"Narrative Strategies in the Poetry of George of Pisidia" (Elise Richter Project V-803)

George of Pisidia (approximately 580 to 630 CE) held the ministry of deacon at Hagia Sophia in Constantinople and additionally served as a secular official under Heraclius, who ruled the Byzantine Empire in the years between 610 and 641 CE. In his poetry in Greek language, George of Pisidia combines traditions of classical antiquity with religious ideas of late antique Christianity. A main aim of his literary oeuvre is to promote Heraclius’ political programme and to portray the emperor as an ideal Christian ruler.

The research project Narrative Technique in the Poems of Georgios Pisides (Elise Richter Project V-803) addresses the use of different poetic text forms as well as rhetorical strategies that were intended to persuade the contemporary audience. The poems are read against the background of the literary models of antiquity and their structure and function are examined.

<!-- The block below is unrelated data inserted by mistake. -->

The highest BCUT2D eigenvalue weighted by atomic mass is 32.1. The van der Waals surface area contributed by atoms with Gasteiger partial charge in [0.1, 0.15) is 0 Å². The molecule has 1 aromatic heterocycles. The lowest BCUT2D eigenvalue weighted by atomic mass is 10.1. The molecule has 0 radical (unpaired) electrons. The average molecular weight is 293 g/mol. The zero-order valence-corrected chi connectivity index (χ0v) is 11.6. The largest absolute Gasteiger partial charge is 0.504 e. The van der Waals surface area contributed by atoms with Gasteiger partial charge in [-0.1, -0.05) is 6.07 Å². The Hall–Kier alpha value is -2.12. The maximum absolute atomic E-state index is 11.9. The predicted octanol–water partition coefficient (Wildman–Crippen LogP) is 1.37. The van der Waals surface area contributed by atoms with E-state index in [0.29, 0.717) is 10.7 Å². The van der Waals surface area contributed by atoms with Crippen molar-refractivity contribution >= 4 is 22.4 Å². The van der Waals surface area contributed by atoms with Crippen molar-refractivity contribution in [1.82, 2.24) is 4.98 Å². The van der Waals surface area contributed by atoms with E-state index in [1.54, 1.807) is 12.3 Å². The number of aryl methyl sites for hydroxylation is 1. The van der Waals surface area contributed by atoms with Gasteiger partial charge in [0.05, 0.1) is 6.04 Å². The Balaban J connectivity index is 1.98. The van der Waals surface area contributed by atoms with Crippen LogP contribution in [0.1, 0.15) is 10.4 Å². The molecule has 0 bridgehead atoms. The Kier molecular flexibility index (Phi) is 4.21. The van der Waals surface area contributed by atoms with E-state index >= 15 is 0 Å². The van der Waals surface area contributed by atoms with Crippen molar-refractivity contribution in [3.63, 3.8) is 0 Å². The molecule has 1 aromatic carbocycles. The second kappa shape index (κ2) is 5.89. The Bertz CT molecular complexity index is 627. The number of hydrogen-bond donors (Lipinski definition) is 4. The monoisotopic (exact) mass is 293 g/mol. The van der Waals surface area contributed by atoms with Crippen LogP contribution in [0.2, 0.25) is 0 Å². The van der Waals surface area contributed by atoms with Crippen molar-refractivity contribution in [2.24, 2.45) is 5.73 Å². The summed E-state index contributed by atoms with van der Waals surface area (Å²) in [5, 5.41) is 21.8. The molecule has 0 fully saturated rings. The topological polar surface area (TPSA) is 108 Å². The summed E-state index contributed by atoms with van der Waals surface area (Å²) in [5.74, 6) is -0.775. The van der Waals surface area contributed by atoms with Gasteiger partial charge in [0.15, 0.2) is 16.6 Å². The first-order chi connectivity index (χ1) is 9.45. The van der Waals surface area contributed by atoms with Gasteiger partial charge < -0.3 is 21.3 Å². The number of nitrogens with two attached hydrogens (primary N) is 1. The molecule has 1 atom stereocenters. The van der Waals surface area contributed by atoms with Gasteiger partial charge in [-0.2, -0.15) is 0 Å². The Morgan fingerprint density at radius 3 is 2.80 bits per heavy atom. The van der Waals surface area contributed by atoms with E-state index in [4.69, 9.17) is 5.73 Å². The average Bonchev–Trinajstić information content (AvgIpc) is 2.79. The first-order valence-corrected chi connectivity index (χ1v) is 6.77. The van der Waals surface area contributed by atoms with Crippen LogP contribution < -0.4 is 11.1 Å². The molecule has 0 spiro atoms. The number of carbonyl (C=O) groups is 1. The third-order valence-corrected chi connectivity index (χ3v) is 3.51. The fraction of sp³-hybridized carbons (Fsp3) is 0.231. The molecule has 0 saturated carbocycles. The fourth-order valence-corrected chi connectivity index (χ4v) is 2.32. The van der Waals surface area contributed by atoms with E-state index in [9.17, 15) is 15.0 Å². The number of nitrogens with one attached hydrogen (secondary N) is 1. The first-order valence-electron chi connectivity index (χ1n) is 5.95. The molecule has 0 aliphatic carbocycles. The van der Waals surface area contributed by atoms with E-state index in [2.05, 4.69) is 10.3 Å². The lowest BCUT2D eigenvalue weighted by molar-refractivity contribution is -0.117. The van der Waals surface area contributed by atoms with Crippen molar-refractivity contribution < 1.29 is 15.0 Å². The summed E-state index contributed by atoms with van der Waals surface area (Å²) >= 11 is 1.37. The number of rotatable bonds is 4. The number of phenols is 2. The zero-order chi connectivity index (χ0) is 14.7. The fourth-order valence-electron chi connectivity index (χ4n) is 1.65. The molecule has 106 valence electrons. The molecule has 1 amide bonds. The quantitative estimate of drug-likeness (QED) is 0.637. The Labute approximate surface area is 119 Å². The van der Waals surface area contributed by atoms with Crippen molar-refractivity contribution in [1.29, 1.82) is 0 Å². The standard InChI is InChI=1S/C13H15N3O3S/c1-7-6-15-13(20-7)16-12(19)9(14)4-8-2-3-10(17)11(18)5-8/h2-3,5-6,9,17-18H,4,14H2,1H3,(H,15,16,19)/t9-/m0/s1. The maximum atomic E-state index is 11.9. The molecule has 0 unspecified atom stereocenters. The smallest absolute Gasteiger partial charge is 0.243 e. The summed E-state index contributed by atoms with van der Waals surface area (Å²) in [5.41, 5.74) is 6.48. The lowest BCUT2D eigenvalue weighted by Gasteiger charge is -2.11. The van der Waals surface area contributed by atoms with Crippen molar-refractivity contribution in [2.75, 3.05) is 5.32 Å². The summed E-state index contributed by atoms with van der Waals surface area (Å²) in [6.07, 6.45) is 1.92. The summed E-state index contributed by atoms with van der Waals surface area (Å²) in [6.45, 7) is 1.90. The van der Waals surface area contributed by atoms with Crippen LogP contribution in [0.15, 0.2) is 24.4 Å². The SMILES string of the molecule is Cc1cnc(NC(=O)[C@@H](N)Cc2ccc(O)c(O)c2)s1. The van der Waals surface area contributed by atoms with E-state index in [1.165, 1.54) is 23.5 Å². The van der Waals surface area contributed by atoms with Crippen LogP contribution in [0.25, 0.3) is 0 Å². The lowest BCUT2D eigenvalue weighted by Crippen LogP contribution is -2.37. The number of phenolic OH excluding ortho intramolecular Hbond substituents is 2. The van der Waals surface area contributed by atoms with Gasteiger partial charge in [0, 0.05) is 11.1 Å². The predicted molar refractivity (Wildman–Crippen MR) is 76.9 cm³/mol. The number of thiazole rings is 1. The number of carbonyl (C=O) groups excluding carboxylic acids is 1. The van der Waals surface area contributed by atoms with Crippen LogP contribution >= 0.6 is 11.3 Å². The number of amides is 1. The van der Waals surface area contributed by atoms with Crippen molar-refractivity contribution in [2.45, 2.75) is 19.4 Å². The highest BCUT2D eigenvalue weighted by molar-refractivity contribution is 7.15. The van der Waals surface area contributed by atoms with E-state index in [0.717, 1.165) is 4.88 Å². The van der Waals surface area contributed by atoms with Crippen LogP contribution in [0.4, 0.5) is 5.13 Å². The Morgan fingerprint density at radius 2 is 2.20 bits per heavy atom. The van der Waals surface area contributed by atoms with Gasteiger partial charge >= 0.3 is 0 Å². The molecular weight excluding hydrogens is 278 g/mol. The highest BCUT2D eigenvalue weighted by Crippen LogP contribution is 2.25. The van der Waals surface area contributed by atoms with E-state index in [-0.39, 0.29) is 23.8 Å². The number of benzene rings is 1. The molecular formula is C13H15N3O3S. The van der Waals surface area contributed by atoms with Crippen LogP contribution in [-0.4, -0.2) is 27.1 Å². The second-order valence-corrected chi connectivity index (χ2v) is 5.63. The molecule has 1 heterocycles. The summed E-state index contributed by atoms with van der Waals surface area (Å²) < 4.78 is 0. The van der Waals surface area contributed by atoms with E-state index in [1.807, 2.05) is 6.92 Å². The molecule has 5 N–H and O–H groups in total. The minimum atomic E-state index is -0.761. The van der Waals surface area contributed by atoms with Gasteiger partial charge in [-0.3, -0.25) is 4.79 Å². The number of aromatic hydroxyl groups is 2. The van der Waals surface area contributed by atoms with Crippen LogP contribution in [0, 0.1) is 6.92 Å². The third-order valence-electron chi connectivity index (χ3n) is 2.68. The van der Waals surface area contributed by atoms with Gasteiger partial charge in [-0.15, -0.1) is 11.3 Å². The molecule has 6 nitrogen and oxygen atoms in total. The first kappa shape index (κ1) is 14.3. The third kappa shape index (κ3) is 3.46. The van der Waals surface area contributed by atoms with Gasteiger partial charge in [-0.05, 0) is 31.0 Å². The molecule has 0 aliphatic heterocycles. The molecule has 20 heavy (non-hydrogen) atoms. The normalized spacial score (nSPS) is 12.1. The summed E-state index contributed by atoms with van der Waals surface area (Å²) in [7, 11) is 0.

The aim of the project is to gain a deeper understanding of the language, style and composition of Greek poetry at the transition from antiquity to the Middle Ages. Since George of Pisidia, as an author of a transition period, has, so far, received rather little attention in both classical and Byzantine studies, the project aims to fill a gap in this field of research.

 Beginning of the iambic poem "Expeditio Persica" by George of Pisidia.

Codex Suppl. grec 690 f. 59r, Bibliothèque nationale de France, Paris.

Expeditio Persica_Supplément_grec_690_f_59r_© gallica.bnf.fr_Bibliothèque nationale de France.